With a few exceptions, most home plants do not thrive in direct sunshine. Or, even if they are able to endure direct sunshine, living indoors will make them unused to it. They risk getting sunburned if they are exposed to too much sun at once. When I left my fiddle leaf fig out on the porch for a bit too long, I saw this firsthand. My porch received direct afternoon sunshine, which burned some of the young, sensitive foliage (note: this picture is pre-sun burn).

Take your plants inside to your garage or bathroom if the weather is too hot, sunny, or chilly where you are.

Give them a shower.

At the very least once per year, I prefer to hose my plants. I thoroughly rinse the leaves, the pot, and everything else before giving it a great, deep watering. Then, in the pleasant weather, I let it air dry. If you intend to repot your plant, you might want to postpone this until after you have already done so.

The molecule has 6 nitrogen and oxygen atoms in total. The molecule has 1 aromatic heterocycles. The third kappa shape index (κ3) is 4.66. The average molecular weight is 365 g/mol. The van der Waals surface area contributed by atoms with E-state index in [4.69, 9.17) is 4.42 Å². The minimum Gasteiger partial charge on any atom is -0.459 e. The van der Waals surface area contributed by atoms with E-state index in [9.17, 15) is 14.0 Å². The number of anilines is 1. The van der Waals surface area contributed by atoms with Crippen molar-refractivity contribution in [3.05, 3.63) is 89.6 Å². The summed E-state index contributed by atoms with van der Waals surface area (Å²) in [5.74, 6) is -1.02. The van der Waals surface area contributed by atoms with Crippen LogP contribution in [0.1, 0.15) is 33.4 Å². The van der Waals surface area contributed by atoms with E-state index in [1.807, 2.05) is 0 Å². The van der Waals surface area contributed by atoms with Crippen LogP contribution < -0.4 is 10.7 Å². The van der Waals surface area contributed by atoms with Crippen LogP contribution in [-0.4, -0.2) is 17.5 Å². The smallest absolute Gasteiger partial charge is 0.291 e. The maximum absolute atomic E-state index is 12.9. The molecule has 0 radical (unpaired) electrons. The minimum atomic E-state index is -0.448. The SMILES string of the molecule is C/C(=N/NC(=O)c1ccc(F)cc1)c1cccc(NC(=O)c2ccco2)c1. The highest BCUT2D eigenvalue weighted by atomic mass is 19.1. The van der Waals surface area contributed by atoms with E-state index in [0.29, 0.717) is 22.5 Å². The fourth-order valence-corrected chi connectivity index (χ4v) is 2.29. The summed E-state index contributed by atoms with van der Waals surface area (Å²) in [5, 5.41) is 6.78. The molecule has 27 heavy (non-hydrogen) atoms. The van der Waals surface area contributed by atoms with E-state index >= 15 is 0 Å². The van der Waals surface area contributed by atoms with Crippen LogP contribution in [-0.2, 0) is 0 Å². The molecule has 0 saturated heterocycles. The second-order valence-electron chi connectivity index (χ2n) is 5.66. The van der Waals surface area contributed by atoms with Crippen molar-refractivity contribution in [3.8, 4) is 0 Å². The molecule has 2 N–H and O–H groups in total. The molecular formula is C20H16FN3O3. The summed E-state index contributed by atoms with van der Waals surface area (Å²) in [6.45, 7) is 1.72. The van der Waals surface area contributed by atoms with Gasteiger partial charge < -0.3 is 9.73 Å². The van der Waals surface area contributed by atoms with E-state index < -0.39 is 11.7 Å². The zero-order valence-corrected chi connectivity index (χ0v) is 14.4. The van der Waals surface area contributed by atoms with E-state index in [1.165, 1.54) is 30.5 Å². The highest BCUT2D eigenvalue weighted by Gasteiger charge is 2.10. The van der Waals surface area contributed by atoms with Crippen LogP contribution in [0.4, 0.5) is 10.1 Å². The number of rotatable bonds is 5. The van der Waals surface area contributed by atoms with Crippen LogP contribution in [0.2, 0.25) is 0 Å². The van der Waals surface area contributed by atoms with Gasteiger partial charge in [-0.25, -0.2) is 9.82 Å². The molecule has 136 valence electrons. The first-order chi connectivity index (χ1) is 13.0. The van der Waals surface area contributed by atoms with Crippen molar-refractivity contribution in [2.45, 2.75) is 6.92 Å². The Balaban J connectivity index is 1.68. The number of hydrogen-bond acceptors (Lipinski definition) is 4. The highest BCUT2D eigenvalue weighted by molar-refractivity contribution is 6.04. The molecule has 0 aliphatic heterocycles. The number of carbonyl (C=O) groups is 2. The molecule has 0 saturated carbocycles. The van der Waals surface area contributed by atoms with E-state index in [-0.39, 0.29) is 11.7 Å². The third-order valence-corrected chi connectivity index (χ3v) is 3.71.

Wipe them down.

Consider lightly wiping down the leaves with a clean, moist cloth if your plants are too delicate to need a good hose treatment. Alternatively, wiping them after rinsing is a good idea if they are very dusty. Ensure that you collect each leaf’s top and bottom. This improves the plant’s appearance in more ways than one. It increases the plant’s capacity to absorb and utilize sunlight, improves airflow around the leaves, which helps avoid rot, and lessens plant stress, which in turn shields the plant from disease and pests.

Although it’s a good idea to dry dust the leaves frequently, your plant will benefit greatly from a nice thorough cleaning at least once or twice a year.

Note: You can mist your plants with a solution of diluted soapy water. I advise using a mild soap like castille soap and only do this when I have an insect problem.